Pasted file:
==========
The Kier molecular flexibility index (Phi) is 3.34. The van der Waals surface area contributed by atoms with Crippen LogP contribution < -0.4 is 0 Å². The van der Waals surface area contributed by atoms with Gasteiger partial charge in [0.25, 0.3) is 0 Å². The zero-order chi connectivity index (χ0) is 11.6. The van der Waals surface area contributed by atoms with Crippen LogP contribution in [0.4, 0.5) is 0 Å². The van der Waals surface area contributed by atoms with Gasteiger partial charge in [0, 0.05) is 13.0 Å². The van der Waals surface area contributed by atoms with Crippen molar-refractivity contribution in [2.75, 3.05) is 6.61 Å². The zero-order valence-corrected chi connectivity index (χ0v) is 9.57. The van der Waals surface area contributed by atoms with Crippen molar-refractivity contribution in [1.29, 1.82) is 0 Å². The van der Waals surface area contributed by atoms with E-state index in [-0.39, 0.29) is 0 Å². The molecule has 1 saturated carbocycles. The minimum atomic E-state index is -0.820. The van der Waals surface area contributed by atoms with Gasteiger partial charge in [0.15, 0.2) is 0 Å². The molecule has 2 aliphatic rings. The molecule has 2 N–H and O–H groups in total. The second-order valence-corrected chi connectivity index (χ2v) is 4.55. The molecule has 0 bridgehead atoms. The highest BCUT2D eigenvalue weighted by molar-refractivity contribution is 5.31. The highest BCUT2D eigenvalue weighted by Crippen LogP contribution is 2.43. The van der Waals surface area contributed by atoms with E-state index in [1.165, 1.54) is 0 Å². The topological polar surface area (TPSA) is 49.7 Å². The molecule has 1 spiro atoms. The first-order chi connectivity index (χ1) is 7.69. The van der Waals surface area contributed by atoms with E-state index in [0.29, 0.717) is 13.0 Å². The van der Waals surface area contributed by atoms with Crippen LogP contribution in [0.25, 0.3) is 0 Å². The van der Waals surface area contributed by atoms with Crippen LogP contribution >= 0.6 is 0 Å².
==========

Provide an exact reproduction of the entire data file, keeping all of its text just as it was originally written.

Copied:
The Kier molecular flexibility index (Phi) is 3.34. The van der Waals surface area contributed by atoms with Crippen LogP contribution < -0.4 is 0 Å². The van der Waals surface area contributed by atoms with Gasteiger partial charge in [0.25, 0.3) is 0 Å². The zero-order chi connectivity index (χ0) is 11.6. The van der Waals surface area contributed by atoms with Crippen LogP contribution in [0.4, 0.5) is 0 Å². The van der Waals surface area contributed by atoms with Gasteiger partial charge in [0, 0.05) is 13.0 Å². The van der Waals surface area contributed by atoms with Crippen molar-refractivity contribution in [2.75, 3.05) is 6.61 Å². The zero-order valence-corrected chi connectivity index (χ0v) is 9.57. The van der Waals surface area contributed by atoms with Crippen molar-refractivity contribution in [1.29, 1.82) is 0 Å². The van der Waals surface area contributed by atoms with E-state index in [-0.39, 0.29) is 0 Å². The molecule has 1 saturated carbocycles. The minimum atomic E-state index is -0.820. The van der Waals surface area contributed by atoms with Gasteiger partial charge in [0.15, 0.2) is 0 Å². The molecule has 2 aliphatic rings. The molecule has 2 N–H and O–H groups in total. The second-order valence-corrected chi connectivity index (χ2v) is 4.55. The molecule has 0 bridgehead atoms. The highest BCUT2D eigenvalue weighted by molar-refractivity contribution is 5.31. The highest BCUT2D eigenvalue weighted by Crippen LogP contribution is 2.43. The van der Waals surface area contributed by atoms with E-state index in [1.165, 1.54) is 0 Å². The topological polar surface area (TPSA) is 49.7 Å². The molecule has 1 spiro atoms. The first-order chi connectivity index (χ1) is 7.69. The van der Waals surface area contributed by atoms with E-state index in [0.29, 0.717) is 13.0 Å². The van der Waals surface area contributed by atoms with Crippen LogP contribution in [0.25, 0.3) is 0 Å². The van der Waals surface area contributed by atoms with Crippen LogP contribution >= 0.6 is 0 Å².